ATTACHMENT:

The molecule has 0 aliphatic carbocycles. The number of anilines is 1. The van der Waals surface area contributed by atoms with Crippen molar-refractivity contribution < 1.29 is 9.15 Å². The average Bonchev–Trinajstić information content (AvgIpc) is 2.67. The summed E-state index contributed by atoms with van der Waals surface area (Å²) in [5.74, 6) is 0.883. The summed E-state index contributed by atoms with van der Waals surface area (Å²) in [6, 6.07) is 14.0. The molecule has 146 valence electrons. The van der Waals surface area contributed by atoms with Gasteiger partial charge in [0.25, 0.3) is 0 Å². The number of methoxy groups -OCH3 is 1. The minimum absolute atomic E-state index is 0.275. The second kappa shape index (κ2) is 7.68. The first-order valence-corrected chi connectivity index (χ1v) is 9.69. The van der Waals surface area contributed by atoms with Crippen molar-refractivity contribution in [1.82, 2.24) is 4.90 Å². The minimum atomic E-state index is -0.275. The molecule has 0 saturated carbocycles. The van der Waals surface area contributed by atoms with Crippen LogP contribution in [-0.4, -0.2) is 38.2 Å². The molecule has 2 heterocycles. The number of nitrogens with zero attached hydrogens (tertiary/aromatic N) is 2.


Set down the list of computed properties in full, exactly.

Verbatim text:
The molecule has 0 aliphatic carbocycles. The number of anilines is 1. The van der Waals surface area contributed by atoms with Crippen molar-refractivity contribution < 1.29 is 9.15 Å². The average Bonchev–Trinajstić information content (AvgIpc) is 2.67. The summed E-state index contributed by atoms with van der Waals surface area (Å²) in [5.74, 6) is 0.883. The summed E-state index contributed by atoms with van der Waals surface area (Å²) in [6, 6.07) is 14.0. The molecule has 146 valence electrons. The van der Waals surface area contributed by atoms with Gasteiger partial charge in [0.25, 0.3) is 0 Å². The number of methoxy groups -OCH3 is 1. The minimum absolute atomic E-state index is 0.275. The second kappa shape index (κ2) is 7.68. The first-order valence-corrected chi connectivity index (χ1v) is 9.69. The van der Waals surface area contributed by atoms with Crippen molar-refractivity contribution in [1.82, 2.24) is 4.90 Å². The minimum atomic E-state index is -0.275. The molecule has 0 saturated carbocycles. The van der Waals surface area contributed by atoms with Crippen LogP contribution in [-0.4, -0.2) is 38.2 Å². The molecule has 2 heterocycles. The number of nitrogens with zero attached hydrogens (tertiary/aromatic N) is 2.